L.B.: Overall, we are available at 2,000 doors globally, so it's a selective distribution, really. Among these, we have seven consolidated boutiques — in Milan, Rome, Paris, Miami, Dubai and two in China. We have recently opened two other stores in China and launched another one in November, so we will end the year with 10 flagships. They are not small only numerically, but also in value, as our retail sales don’t even reach 10 percent of our total revenues. As Acqua di Parma is a fragrance label but also a lifestyle brand, since we have different product categories, for us the expression of retail is very important, it is really the place where we can convey our values and brand codes. Therefore it will be an important asset of development: in our five-year business plan we have included a retail expansion that will enable us to reach 50 flagships globally in the next five years. So for the moment we have these boutiques, around 100 counters in department stores as Le Bon Marché in Paris and Rinascente in Milan, which have the exact feel and look of our stores and our own sales assistants, and then the rest is wholesale distribution in independent perfumeries and chains across the world. We’re growing a lot in travel retail, which is extremely relevant for us as our audience of reference is sophisticated and travels. We have a massive development plan for travel retail, starting from Europe where we already have a strong positioning and we will now expand also in North and South America and Asia. And lastly, the e-commerce: we have an e-shop that covers Europe, including Eastern European countries, we will launch it in the U.S. and Middle East next year and we are in China through Tmall, so we are gradually expanding our online presence in the main regions that are strategic for us.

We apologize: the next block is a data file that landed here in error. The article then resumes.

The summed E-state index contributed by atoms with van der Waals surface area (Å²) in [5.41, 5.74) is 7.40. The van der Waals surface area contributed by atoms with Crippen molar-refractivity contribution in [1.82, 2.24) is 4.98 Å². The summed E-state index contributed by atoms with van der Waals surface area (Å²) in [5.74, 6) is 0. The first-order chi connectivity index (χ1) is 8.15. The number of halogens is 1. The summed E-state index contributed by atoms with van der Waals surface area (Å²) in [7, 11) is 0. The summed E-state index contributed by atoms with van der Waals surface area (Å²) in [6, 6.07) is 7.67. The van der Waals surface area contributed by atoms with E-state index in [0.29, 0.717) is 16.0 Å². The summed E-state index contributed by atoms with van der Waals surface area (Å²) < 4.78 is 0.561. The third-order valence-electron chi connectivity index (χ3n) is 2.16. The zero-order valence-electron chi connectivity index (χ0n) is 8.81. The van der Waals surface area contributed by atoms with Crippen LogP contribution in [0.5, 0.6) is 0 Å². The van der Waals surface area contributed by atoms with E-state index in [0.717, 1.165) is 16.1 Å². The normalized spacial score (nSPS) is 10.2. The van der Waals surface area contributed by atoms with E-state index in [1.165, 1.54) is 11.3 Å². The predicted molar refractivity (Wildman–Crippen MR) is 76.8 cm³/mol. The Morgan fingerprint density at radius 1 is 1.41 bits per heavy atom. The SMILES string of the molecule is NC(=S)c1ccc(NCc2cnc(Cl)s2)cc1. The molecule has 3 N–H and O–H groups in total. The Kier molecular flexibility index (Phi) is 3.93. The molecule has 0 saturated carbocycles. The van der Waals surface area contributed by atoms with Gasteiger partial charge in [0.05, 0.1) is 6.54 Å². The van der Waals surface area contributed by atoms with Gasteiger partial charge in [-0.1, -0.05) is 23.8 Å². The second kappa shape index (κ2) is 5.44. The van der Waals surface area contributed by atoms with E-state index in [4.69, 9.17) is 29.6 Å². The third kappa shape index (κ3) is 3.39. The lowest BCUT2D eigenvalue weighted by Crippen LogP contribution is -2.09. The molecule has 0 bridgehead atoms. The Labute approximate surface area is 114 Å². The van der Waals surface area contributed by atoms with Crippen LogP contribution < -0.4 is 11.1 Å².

WWD: Why did you pick Miami to open a store in the U.S.?